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Returning Home

Coming home after spending some time abroad is not an easy task. Just like moving abroad, coming home can be another culture shock. So it is important to be prepared for it.

“When coming home after a 5-year stay in the Middle East, I was really happy at first. Although I loved being there - I really missed home a lot. And then it seemed so great to have all the things back that I have missed for so long. But after a month, things seemed to get worse - I was very miserable, got depressed and missed the Middle East. The people appeared strange, and even my family and friends, whom I have missed for so long, started to upset me”, says Gerhard Baumgarten, a German engineer.

This type of reaction is unfortunately not uncommon - many expatriates face the situation when returning home. After a short while of being enthusiastic about being home again, they feel increasingly isolated and frustrated with their home environment. What is happening is, in fact, a second culture shock.

One issue is that many students come to embody a bit of both their native culture and that o America. As in the example above, the engineer is no longer "really" German, and has become more "Middle Eastern." So coming home is similar to coming to another culture, especially because many people lose their perspective for their culture while living abroad. So many people will miss their home while being abroad - but that has a tendency to be an idealized home. Once they move back, they are confronted with the reality.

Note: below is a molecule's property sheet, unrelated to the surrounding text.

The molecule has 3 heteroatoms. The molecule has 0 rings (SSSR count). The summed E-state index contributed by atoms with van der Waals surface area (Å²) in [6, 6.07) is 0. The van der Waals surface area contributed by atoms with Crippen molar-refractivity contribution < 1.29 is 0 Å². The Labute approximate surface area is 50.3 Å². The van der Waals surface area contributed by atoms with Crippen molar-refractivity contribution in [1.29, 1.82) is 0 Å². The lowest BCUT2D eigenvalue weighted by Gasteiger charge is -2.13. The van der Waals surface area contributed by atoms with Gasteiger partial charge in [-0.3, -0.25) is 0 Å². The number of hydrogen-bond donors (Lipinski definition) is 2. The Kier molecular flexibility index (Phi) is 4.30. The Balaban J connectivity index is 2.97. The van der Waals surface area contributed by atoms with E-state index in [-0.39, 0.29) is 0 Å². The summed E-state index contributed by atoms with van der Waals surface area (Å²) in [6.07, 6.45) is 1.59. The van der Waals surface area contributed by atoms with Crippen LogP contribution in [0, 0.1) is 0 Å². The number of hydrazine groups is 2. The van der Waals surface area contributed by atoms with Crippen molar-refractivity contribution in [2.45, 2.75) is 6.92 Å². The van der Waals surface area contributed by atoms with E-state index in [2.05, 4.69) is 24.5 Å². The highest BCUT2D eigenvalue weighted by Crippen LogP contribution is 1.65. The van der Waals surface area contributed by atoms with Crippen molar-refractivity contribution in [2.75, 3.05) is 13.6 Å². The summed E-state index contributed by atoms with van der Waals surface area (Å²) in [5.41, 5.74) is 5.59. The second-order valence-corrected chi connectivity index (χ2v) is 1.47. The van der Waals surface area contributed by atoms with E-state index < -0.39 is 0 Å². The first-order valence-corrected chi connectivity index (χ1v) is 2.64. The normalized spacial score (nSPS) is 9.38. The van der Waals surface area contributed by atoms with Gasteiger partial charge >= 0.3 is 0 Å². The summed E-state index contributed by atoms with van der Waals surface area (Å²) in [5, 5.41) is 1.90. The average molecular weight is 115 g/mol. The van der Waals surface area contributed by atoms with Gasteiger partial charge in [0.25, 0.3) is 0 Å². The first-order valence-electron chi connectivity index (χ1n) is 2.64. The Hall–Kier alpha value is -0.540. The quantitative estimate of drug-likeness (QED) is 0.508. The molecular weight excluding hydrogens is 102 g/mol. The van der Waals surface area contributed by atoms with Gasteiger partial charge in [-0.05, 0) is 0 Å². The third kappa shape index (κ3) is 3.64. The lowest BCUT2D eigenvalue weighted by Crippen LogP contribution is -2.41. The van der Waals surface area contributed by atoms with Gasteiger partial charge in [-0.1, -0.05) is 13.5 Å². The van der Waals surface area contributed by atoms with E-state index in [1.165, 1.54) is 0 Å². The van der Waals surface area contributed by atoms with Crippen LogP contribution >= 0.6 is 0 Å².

When you study abroad, you learn a lot, become accultured in your host culture, and been accustomed to a different behavior, but your friends and the family at home did not have those experiences. Whereas you may have changed behavior quite drastically, your relatives at home have probably not. You may appear different to your friends and relatives upon returning home, just as they may appear strange to you.

"All my friends were talking about nothing important, they all appeared very square headed to me . . . None of them really seemed to care for me - we just couldn't communicate at all. After a while they seemed really a bit suspicious of me," said Gerhard of his friends. "Now (6 months later) I have a completely new circle of friends. Many of them have lived abroad or are foreigners. Only very few ones are from before going to Israel."

Unfortunately, not many companies are providing intercultural training for their employees when they return home, although the culture shock can be just as deep and depressing as the first one. Many people feel isolated and alienated in their "home" culture.

Although there is no recipe for success, other repatriates may help in such situations. They already know the problem, and can frequently provide help - as well as probably being more culture aware, and more understanding towards the problems of "reintegration."

It is also important to know - and be actively aware of - what is happening to you. A culture shock usually does not last for longer than a year. Knowing that may at least provide some help. If you have any tips on what to do, please post them below, and help a fellow expatriate to find the way back home!

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